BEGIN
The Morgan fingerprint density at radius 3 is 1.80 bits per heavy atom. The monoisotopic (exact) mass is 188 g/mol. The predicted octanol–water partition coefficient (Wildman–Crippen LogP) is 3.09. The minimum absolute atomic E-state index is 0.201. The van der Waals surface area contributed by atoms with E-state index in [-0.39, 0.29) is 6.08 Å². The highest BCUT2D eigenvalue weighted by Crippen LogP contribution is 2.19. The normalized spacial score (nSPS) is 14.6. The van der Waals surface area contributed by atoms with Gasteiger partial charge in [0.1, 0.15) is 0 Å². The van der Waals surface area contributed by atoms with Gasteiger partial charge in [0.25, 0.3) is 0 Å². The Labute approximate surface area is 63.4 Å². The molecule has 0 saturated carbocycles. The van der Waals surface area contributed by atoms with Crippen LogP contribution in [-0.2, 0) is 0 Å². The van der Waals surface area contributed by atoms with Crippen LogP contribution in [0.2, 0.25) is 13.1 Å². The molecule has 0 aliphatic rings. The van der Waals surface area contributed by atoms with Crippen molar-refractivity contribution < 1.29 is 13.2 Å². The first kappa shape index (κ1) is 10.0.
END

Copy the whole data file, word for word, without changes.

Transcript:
The Morgan fingerprint density at radius 3 is 1.80 bits per heavy atom. The monoisotopic (exact) mass is 188 g/mol. The predicted octanol–water partition coefficient (Wildman–Crippen LogP) is 3.09. The minimum absolute atomic E-state index is 0.201. The van der Waals surface area contributed by atoms with E-state index in [-0.39, 0.29) is 6.08 Å². The highest BCUT2D eigenvalue weighted by Crippen LogP contribution is 2.19. The normalized spacial score (nSPS) is 14.6. The van der Waals surface area contributed by atoms with Gasteiger partial charge in [0.1, 0.15) is 0 Å². The van der Waals surface area contributed by atoms with Gasteiger partial charge in [0.25, 0.3) is 0 Å². The Labute approximate surface area is 63.4 Å². The molecule has 0 saturated carbocycles. The van der Waals surface area contributed by atoms with Crippen LogP contribution in [-0.2, 0) is 0 Å². The van der Waals surface area contributed by atoms with Crippen LogP contribution in [0.2, 0.25) is 13.1 Å². The molecule has 0 aliphatic rings. The van der Waals surface area contributed by atoms with Crippen molar-refractivity contribution < 1.29 is 13.2 Å². The first kappa shape index (κ1) is 10.0.